Originated by a company called Camelback, the hydration system is usually an
anti-bacterial rubber bladder that fits into a pocket on the backside of the
pack against the hikers back. A rubber tube extends from the top of the pocket
around to the front of the bags straps, against the hikers shoulders. The
mouthpiece of the tube clips to the shoulder strap, and is easily accessed by
the hiker who drinks through a mouthpiece nozzle that opens only when bitten
down on, thus avoiding spillage. Overall, the design is relatively lightweight
and super easy to use. The hiker never needs to stop hiking to grab a bottle
and can drink even on the trickiest sections of a trail. Not all bags have a
hydration system, but the system is one of the best features ever devised since
waterproofing, and once a hiker uses it, they never go back to regular
include the open-access side pockets for extra water bottles, strategically
sized and placed pockets for organizing gear, extra straps for attaching gear
such as extra clothing or sleeping bags, and internal and external clips for
attaching gear as well.
While I just
mentioned the Camelback hydration systems in the backpack section, the
Camelback is not the only way to carry liquids. Some people, through choice, a
lack of funds, or accessibility have a Camelback hydration system. A common
sight with new hikers is the Poland Spring bottle, usually a smaller size and
most often empty before or during the early stages of a hike. Staying hydrated
on a hike is of maximum importance, so having a proper hydration system is of
equal importance. The best choice for carrying liquids on a hike is the
ever-trustworthy Nalgene-brand bottles. These bombproof bottles, which have a
cult-like following in the outdoors world, cost around $12 and hold about 32
ounces of liquid and have a variety of convenient drinking spouts. Nalgene
bottles easily fit into the side pockets of most backpacks and its best to
bring two bottles on a hike.
Out in the
woods, the sun can go down very quickly for a lost hiker, even on the longest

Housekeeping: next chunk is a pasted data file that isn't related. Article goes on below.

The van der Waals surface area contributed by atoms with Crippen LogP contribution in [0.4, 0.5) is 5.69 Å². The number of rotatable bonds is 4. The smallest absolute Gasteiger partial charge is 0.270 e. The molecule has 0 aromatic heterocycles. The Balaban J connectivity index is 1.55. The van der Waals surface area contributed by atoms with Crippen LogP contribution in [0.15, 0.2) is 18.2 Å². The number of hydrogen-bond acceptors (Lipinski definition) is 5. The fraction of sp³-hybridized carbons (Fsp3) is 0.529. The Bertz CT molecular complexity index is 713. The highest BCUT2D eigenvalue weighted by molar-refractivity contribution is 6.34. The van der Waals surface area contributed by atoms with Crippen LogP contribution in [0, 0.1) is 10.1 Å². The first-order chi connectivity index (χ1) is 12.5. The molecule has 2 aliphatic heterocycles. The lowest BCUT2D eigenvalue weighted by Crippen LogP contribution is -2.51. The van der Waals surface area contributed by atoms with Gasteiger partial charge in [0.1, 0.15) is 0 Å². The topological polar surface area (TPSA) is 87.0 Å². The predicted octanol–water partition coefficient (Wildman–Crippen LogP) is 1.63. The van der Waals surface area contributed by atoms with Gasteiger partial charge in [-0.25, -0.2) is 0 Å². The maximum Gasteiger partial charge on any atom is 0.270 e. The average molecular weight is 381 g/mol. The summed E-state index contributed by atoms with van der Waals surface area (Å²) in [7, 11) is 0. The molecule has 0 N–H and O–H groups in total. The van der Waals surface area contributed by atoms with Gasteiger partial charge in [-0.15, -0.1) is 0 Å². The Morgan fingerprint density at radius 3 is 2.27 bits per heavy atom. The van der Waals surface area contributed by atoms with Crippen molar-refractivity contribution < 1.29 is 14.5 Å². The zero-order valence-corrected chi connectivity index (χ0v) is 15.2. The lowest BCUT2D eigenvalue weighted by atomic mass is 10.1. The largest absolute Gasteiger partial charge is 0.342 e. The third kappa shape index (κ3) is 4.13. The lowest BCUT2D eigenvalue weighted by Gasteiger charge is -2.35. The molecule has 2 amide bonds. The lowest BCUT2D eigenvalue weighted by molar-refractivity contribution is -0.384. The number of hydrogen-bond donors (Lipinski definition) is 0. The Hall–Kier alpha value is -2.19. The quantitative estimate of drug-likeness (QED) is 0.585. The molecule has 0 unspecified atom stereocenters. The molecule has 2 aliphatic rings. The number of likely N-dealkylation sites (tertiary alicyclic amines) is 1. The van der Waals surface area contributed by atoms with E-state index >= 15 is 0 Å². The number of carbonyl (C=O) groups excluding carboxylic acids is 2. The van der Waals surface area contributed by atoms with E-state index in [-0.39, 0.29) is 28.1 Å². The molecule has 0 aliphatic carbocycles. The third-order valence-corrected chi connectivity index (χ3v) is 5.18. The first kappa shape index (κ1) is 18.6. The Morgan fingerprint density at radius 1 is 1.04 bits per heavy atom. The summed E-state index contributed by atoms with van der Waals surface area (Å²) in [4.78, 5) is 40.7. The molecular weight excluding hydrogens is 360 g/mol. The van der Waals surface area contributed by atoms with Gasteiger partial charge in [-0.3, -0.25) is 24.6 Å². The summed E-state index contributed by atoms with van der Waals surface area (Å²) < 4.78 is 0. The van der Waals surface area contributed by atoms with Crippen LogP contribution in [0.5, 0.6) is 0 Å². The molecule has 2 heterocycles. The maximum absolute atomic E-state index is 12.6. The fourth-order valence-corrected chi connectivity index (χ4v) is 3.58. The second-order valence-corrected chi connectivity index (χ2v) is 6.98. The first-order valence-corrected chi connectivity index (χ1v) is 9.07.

summer day. A flashlight is a necessity for hiking in any season in any
conditions. I love hiking in the worst of winter weather, and Ive used my
lights all of the time in those conditions, but I wouldnt hike without it even
in the summer.
There are many
different flashlights out there, but this is not the place to skimp on price or
quality. I always recommend the head-mounted flashlights by companies like
Petzl. Their lights cost around $30, have bright LED bulbs, and run for a long
time off of 3AAA batteries. Having a flashlight mounted to your head makes
hiking and camping in the dark much safer as you have nothing to drop and your
hands are free.
popular and common Maglites work very well. Its always a good idea to have
extra batteries with you as well. Some people remove their batteries, putting
them in only when they are needed and also to avoid having the flashlight
accidentally switched on when being jostled around inside a backpack and
draining the batteries. An outdoor store like EMS is the best place to purchase
a flashlight of outdoors use.
look confusing, but they are actually rather simple to use. Most compasses cost
under $10, take a few minutes to learn, and could be a potential lifesaver for
the lost hiker. Anybody going out into the woods should have one of these.
As in Swiss Army
or Leatherman-style knife. Not an altogether necessity, but a good thing to
have for those just-in-case situations. Outdoors stores stock many knives,
and after gaining some experience in hiking and camping, you will know which
one is right for you.
A given in
todays world since our cell phones follow us everywhere we go. In the woods
however, your phone, if it will get reception, can save you if things unfortunately
go wrong. Bring your phone in a sealable plastic bag to keep it dry and
functional. As with flashlights, remove the battery or turn it off until you
need to use it.